Coronado beaches closed from Tijuana sewage ahead of Memorial Day weekend
The beaches in Coronado were relatively empty headed into Memorial Day weekend. While a few families splashed in the surf Friday, most folks kept their distance, playing Frisbee or lounging in the sand.
Nobody, save a couple of brave sufferers, ventured very far offshore — thanks to roving lifeguards and the now-familiar yellow and red placards that read: “Keep out of water.”
Sewage spilling over the border from Mexico has for months shuttered shorelines from Imperial Beach to Coronado. Local leaders had hoped the rain, which flushes pollution through the Tijuana River into the South Bay, would’ve subsided by the unofficial start of tourist season.
But no luck. Continuous downpours and Tijuana’s crumbling pipes have kept Imperial Beach waters closed since last December, and Coronado has so far racked up an eye-popping 120 days this year during which ocean swimming was officially restricted.
Around noon on Friday, Janci Farwell of Los Angeles was building sandcastles in Coronado with her 2-year-old grandson. They were using buckets of ocean water until a lifeguard warned her about the sewage.
“The lifeguard said that she herself has been very, very sick from the fecal contamination,” said the 65-year-old. “I guess, we’ll check into that.”
Farwell, who has a condo in the area, said she didn’t see the closure signs on her way to the beach. The small placards can be easy to miss, at least according to several tourists in the area on Friday.
“Hey, get out of the water,” Amber Merrill called to her daughters, 4 and 7, after suddenly realizing the situation.
Merrill, who came from Tucson, Ariz., to stay at the iconic Hotel del Coronado, said she was wondering why the beach was so empty.
“Yeah, I mean, it’s Memorial Day weekend,” said the 40-year-old. “It’s pretty disappointing to say the least.”
Local businesses haven’t been eager to chat about the beach closures. The local chamber of commerce didn’t return a request for comment, nor did several prominent establishments including the Hotel del Coronado.
Mayor Richard Bailey blamed the unprecedented rainfall.
“Hopefully, the weather will let up here, so we can have an enjoyable summer,” he said. “I’m cautiously optimistic.”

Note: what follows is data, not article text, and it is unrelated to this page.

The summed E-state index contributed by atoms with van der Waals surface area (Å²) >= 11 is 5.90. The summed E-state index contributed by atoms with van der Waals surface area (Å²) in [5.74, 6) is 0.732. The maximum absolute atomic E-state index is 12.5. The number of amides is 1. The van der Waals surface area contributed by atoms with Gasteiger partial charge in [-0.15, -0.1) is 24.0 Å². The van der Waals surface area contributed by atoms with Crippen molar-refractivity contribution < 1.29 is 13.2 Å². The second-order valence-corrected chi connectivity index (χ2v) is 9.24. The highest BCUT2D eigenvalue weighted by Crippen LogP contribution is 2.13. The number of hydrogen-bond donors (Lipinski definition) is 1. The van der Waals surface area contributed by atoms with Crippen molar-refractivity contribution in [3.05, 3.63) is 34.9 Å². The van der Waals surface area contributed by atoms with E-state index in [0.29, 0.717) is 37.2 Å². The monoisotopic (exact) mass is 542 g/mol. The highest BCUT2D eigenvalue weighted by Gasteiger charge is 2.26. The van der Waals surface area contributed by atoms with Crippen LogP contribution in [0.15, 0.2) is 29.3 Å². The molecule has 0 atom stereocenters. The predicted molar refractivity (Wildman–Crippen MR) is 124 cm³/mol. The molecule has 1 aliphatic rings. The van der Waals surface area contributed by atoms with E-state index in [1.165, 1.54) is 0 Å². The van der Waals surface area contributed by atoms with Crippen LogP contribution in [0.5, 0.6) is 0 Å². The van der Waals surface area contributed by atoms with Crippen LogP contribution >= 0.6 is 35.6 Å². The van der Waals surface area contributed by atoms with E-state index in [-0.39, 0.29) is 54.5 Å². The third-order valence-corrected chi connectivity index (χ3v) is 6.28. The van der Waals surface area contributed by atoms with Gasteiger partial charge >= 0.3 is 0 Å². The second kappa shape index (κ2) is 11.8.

However, that’s far from guaranteed, especially since the county’s new DNA-based water quality testing has been showing elevated bacterial levels even under sunny skies. The main culprit is a defunct wastewater facility along the coast in Mexico, about 6 miles south of the border, that spews about 35 million gallons of raw sewage a day into the Pacific Ocean.
“Mexico’s dilapidated sewage treatment plant needs to be fixed urgently,” said county Supervisor Terra Lawson-Remer, whose district includes Coronado.
County health officials and scientists from UC San Diego’s Scripps Institution of Oceanography have found those plumes regularly creep up the coast on so-called south swells, when ocean currents move north from Mexico.
Leaders, uneasy about closing beaches in the summer, last year rolled out a new blue and red “warning” sign that gives swimmers discretion over getting in the water. The placards read: “Warning! Beach water may contain sewage and may cause illness.”
Still, business and public programs haven’t wanted to take on the liability. Imperial Beach recently canceled its Junior Lifeguard program this summer, according to officials. At the same time, YMCA’s Camp Surf just north of the city is preparing to bus kids to La Jolla and Pacific Beach.
“Hopefully our beach will be open the majority of the time, but we do expect closures, and we’ll pivot to alternative programming,” said Jamie Cosson, executive director of overnight camps.
Local leaders are hopeful a fix is in the works. The U.S. section of the International Boundary and Water Commission, as well as the U.S. Environmental Protection Agency, have a $474 million agreement with Mexico to overhaul wastewater facilities on both sides of the border.
The U.S. federal government has set aside about $300 million to double the capacity of the South Bay International Wastewater Treatment Plant, which services Tijuana. Mexico, for its part, has agreed to pony up $144 million, in part to replace its own crumbling wastewater plant, known as San Antonio de Los Buenos.
However, the federal agencies will almost certainly need to find additional money to complete all the upgrades by the target date of 2027. EPA said in an email that the agency has cleared major regulatory hurdles toward expanding the international treatment plant and is “evaluating updated project costs and will be sharing them in the coming weeks.”
Imperial Beach Mayor Paloma Aguirre said she fears projects could drag on if political pressure isn’t maintained. She met earlier this month with the governor of Baja California, Marina del Pilar Ávila, then lobbied State Department officials in Washington, D.C.
Aguirre admitted the results were less than reassuring.
“Do we need to demonstrate at the doorsteps of the White House?” she said. “That’s something I’m seriously considering.”
Meanwhile back in Coronado on Friday afternoon, resident Aaron Heitke was fishing on the beach. The 51-year-old, who’s keenly aware of the situation, said he wouldn’t eat anything he caught and is careful not to wade too far out into the water.
“It sucks, but there isn’t a lot we can do about it,” he said. “Hopefully, it opens up this summer.”